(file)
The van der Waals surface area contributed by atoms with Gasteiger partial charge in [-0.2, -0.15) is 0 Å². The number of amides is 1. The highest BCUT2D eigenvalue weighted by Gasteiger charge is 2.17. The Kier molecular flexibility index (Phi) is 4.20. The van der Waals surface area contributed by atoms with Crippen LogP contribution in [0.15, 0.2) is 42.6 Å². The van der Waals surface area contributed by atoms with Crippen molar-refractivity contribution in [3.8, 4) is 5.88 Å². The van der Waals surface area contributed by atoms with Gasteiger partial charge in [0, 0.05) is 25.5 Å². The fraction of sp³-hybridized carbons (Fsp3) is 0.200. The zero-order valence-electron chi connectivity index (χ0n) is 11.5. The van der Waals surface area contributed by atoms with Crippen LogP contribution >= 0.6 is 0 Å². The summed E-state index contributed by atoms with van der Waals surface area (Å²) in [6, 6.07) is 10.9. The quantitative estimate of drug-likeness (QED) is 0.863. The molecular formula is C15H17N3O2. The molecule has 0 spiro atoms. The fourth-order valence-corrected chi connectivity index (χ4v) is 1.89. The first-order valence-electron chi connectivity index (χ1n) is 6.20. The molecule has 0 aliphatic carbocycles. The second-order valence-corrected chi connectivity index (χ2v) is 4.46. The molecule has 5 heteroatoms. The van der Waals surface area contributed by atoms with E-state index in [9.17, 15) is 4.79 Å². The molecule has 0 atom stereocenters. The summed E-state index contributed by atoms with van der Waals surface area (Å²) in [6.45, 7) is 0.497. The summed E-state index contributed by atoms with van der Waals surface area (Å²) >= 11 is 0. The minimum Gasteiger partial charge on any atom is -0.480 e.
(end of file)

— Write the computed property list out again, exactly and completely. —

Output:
The van der Waals surface area contributed by atoms with Gasteiger partial charge in [-0.2, -0.15) is 0 Å². The number of amides is 1. The highest BCUT2D eigenvalue weighted by Gasteiger charge is 2.17. The Kier molecular flexibility index (Phi) is 4.20. The van der Waals surface area contributed by atoms with Crippen LogP contribution in [0.15, 0.2) is 42.6 Å². The van der Waals surface area contributed by atoms with Crippen molar-refractivity contribution in [3.8, 4) is 5.88 Å². The van der Waals surface area contributed by atoms with Gasteiger partial charge in [0, 0.05) is 25.5 Å². The fraction of sp³-hybridized carbons (Fsp3) is 0.200. The zero-order valence-electron chi connectivity index (χ0n) is 11.5. The van der Waals surface area contributed by atoms with Crippen LogP contribution >= 0.6 is 0 Å². The summed E-state index contributed by atoms with van der Waals surface area (Å²) in [6, 6.07) is 10.9. The quantitative estimate of drug-likeness (QED) is 0.863. The molecular formula is C15H17N3O2. The molecule has 0 spiro atoms. The fourth-order valence-corrected chi connectivity index (χ4v) is 1.89. The first-order valence-electron chi connectivity index (χ1n) is 6.20. The molecule has 0 aliphatic carbocycles. The second-order valence-corrected chi connectivity index (χ2v) is 4.46. The molecule has 5 heteroatoms. The van der Waals surface area contributed by atoms with E-state index in [9.17, 15) is 4.79 Å². The molecule has 0 atom stereocenters. The summed E-state index contributed by atoms with van der Waals surface area (Å²) in [6.45, 7) is 0.497. The summed E-state index contributed by atoms with van der Waals surface area (Å²) >= 11 is 0. The minimum Gasteiger partial charge on any atom is -0.480 e.